[R] normality tests [Broadcast]
Cody_Hamilton at Edwards.com
Cody_Hamilton at Edwards.com
Sat May 26 00:28:26 CEST 2007
Following up on Frank's thought, why is it that parametric tests are so
much more popular than their non-parametric counterparts? As
non-parametric tests require fewer assumptions, why aren't they the
default? The relative efficiency of the Wilcoxon test as compared to the
t-test is 0.955, and yet I still see t-tests in the medical literature all
the time. Granted, the Wilcoxon still requires the assumption of symmetry
(I'm curious as to why the Wilcoxon is often used when asymmetry is
suspected, since the Wilcoxon assumes symmetry), but that's less stringent
than requiring normally distributed data. In a similar vein, one usually
sees the mean and standard deviation reported as summary statistics for a
continuous variable - these are not very informative unless you assume the
variable is normally distributed. However, clinicians often insist that I
included these figures in reports.
Cody Hamilton, PhD
Edwards Lifesciences
Frank E Harrell
Jr
<f.harrell at vander To
bilt.edu> "Lucke, Joseph F"
Sent by: <Joseph.F.Lucke at uth.tmc.edu>
r-help-bounces at st cc
at.math.ethz.ch r-help <r-help at stat.math.ethz.ch>
Subject
Re: [R] normality tests
05/25/2007 02:42 [Broadcast]
PM
Lucke, Joseph F wrote:
> Most standard tests, such as t-tests and ANOVA, are fairly resistant to
> non-normalilty for significance testing. It's the sample means that have
> to be normal, not the data. The CLT kicks in fairly quickly. Testing
> for normality prior to choosing a test statistic is generally not a good
> idea.
I beg to differ Joseph. I have had many datasets in which the CLT was
of no use whatsoever, i.e., where bootstrap confidence limits were
asymmetric because the data were so skewed, and where symmetric
normality-based confidence intervals had bad coverage in both tails
(though correct on the average). I see this the opposite way:
nonparametric tests works fine if normality holds.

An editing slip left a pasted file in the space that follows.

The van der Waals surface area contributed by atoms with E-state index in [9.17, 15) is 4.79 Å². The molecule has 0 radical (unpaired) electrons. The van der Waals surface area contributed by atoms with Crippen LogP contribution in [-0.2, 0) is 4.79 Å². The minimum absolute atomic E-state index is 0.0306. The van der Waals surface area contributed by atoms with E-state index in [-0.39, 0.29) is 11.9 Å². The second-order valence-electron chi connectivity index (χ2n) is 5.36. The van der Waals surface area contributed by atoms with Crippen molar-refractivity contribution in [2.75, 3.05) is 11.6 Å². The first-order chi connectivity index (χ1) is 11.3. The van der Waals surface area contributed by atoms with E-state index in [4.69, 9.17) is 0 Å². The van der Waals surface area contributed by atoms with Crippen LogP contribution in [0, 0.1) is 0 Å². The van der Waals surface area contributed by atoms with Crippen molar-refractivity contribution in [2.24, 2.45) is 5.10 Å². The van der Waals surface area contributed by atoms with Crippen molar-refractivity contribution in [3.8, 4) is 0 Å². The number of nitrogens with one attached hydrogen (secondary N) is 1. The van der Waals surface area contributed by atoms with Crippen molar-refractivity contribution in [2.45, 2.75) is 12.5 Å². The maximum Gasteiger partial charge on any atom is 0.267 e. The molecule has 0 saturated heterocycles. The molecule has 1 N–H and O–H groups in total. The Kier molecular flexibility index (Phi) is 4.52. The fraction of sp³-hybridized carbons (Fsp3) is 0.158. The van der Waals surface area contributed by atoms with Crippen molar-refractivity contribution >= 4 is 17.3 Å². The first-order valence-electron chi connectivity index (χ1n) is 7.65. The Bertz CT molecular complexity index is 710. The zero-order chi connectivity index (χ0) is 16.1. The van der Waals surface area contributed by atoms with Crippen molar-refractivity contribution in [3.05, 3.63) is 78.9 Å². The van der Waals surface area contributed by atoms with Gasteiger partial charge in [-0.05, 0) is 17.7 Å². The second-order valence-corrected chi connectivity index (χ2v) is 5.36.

Note that the CLT helps with type I error but not so much with type II
error.
Frank
>
> -----Original Message-----
> From: r-help-bounces at stat.math.ethz.ch
> [mailto:r-help-bounces at stat.math.ethz.ch] On Behalf Of Liaw, Andy
> Sent: Friday, May 25, 2007 12:04 PM
> To: gatemaze at gmail.com; Frank E Harrell Jr
> Cc: r-help
> Subject: Re: [R] normality tests [Broadcast]
>
> From: gatemaze at gmail.com
>> On 25/05/07, Frank E Harrell Jr <f.harrell at vanderbilt.edu> wrote:
>>> gatemaze at gmail.com wrote:
>>>> Hi all,
>>>>
>>>> apologies for seeking advice on a general stats question. I ve run
>
>>>> normality tests using 8 different methods:
>>>> - Lilliefors
>>>> - Shapiro-Wilk
>>>> - Robust Jarque Bera
>>>> - Jarque Bera
>>>> - Anderson-Darling
>>>> - Pearson chi-square
>>>> - Cramer-von Mises
>>>> - Shapiro-Francia
>>>>
>>>> All show that the null hypothesis that the data come from a normal
>
>>>> distro cannot be rejected. Great. However, I don't think
>> it looks nice
>>>> to report the values of 8 different tests on a report. One note is
>
>>>> that my sample size is really tiny (less than 20
>> independent cases).
>>>> Without wanting to start a flame war, are there any
>> advices of which
>>>> one/ones would be more appropriate and should be reported
>> (along with
>>>> a Q-Q plot). Thank you.
>>>>
>>>> Regards,
>>>>
>>> Wow - I have so many concerns with that approach that it's
>> hard to know
>>> where to begin. But first of all, why care about
>> normality? Why not
>>> use distribution-free methods?
>>>
>>> You should examine the power of the tests for n=20. You'll probably
>
>>> find it's not good enough to reach a reliable conclusion.
>> And wouldn't it be even worse if I used non-parametric tests?
>
> I believe what Frank meant was that it's probably better to use a
> distribution-free procedure to do the real test of interest (if there is
> one) instead of testing for normality, and then use a test that assumes
> normality.
>
> I guess the question is, what exactly do you want to do with the outcome
> of the normality tests? If those are going to be used as basis for
> deciding which test(s) to do next, then I concur with Frank's
> reservation.
>
> Generally speaking, I do not find goodness-of-fit for distributions very
> useful, mostly for the reason that failure to reject the null is no
> evidence in favor of the null. It's difficult for me to imagine why
> "there's insufficient evidence to show that the data did not come from a
> normal distribution" would be interesting.
>
> Andy
>
>
>>> Frank
>>>
>>>
>>> --
>>> Frank E Harrell Jr Professor and Chair School
>> of Medicine
>>> Department of Biostatistics
>> Vanderbilt University
>>
>> --
>> yianni
>>
>> ______________________________________________
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>>
>
>
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> ______________________________________________
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--
Frank E Harrell Jr Professor and Chair School of Medicine
Department of Biostatistics Vanderbilt University
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